CORRELATIONS BETWEEN LUNG CANCER RATES AND QUARTZ-RICH PM10 IN IDAHO

HEALTH EFFECTS OF CRYSTALLINE SILICA IN IDAHO

NORTON, Michael R. and GUNTER, Mickey E., Dept. of Geology, University of Idaho, Moscow, ID 83844-3022, mgunter@uidaho.edu.

Quartz - the most abundant mineral in the earth's crust - has been deemed a probable human carcinogen by the International Agency for Research on Cancer, with the main threat to humans being lung cancer. In addition, EPA requires monitoring of PM10 (airborne particulates below 10 microns in diameter) because PM10 is believed to be a human health risk that leads to increased rates of respiratory diseases. Many areas in the western US, parts of Idaho included, cannot meet EPA's PM10 levels.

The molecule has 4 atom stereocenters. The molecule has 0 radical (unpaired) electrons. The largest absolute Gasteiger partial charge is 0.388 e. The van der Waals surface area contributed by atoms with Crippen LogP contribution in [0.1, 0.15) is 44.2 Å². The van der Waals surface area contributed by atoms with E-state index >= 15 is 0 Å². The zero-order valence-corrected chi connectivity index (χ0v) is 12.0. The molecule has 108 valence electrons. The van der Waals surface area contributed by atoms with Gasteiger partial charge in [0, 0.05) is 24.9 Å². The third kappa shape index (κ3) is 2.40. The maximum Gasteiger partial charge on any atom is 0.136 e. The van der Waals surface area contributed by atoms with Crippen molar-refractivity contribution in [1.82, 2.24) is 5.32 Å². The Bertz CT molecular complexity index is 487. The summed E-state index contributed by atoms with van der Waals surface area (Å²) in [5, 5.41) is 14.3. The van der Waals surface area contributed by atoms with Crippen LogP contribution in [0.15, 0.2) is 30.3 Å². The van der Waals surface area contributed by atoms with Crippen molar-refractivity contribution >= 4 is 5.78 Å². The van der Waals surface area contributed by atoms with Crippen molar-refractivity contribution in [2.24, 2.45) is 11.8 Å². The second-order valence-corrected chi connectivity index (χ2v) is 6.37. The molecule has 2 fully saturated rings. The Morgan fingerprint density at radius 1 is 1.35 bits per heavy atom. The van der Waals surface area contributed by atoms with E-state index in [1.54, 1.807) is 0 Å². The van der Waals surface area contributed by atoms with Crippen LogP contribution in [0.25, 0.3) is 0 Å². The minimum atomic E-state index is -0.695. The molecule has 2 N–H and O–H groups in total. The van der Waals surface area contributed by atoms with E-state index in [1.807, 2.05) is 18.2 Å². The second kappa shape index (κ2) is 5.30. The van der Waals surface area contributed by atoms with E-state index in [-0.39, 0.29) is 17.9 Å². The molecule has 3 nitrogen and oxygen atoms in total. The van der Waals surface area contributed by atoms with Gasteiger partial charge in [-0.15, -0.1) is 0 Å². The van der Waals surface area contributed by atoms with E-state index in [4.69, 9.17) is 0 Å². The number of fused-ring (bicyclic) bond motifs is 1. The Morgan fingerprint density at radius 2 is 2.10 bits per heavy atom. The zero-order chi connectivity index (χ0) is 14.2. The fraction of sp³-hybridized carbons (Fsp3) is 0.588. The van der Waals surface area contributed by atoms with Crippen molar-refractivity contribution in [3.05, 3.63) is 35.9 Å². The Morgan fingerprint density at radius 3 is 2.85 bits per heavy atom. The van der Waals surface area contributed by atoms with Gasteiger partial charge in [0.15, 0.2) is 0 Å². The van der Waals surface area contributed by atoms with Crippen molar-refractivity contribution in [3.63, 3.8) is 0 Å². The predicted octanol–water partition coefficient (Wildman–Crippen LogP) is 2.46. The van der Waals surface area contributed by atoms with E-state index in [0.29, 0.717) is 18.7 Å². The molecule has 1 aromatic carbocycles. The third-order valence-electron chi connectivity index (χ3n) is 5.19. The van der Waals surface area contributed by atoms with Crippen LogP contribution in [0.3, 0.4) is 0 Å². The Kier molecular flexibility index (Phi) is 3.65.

If exposure to high PM10 poses a health risk and, at the same time, quartz, which is a major component of PM10, is carcinogenic, then humans exposed to high levels of quartz-rich PM10 for long periods of time (e.g., farmers) may have higher rates of respiratory diseases. With this in mind, we designed a study to (1) obtain statewide PM10 data, (2) determine the mineralogy of PM10, especially quantifying its quartz content, and (3) build a database of deaths from respiratory diseases and occupations, especially lung cancer and farming, in Idaho during the past 25 years. Data on other confounders, such as smoking and age, were also obtained and factored into the study.

Quartz is a major component of PM10 (10-15%) statewide. Lung cancer death rates in Idaho are below the national average, and lung cancer death rates for farmers are no higher than for nonfarmers. There appears to be no indication that higher PM10 values cause higher incidence of lung cancer. We found no evidence, based upon a case study of the general population and the farming community, to support that living in a dusty rural area increases lung cancer rates.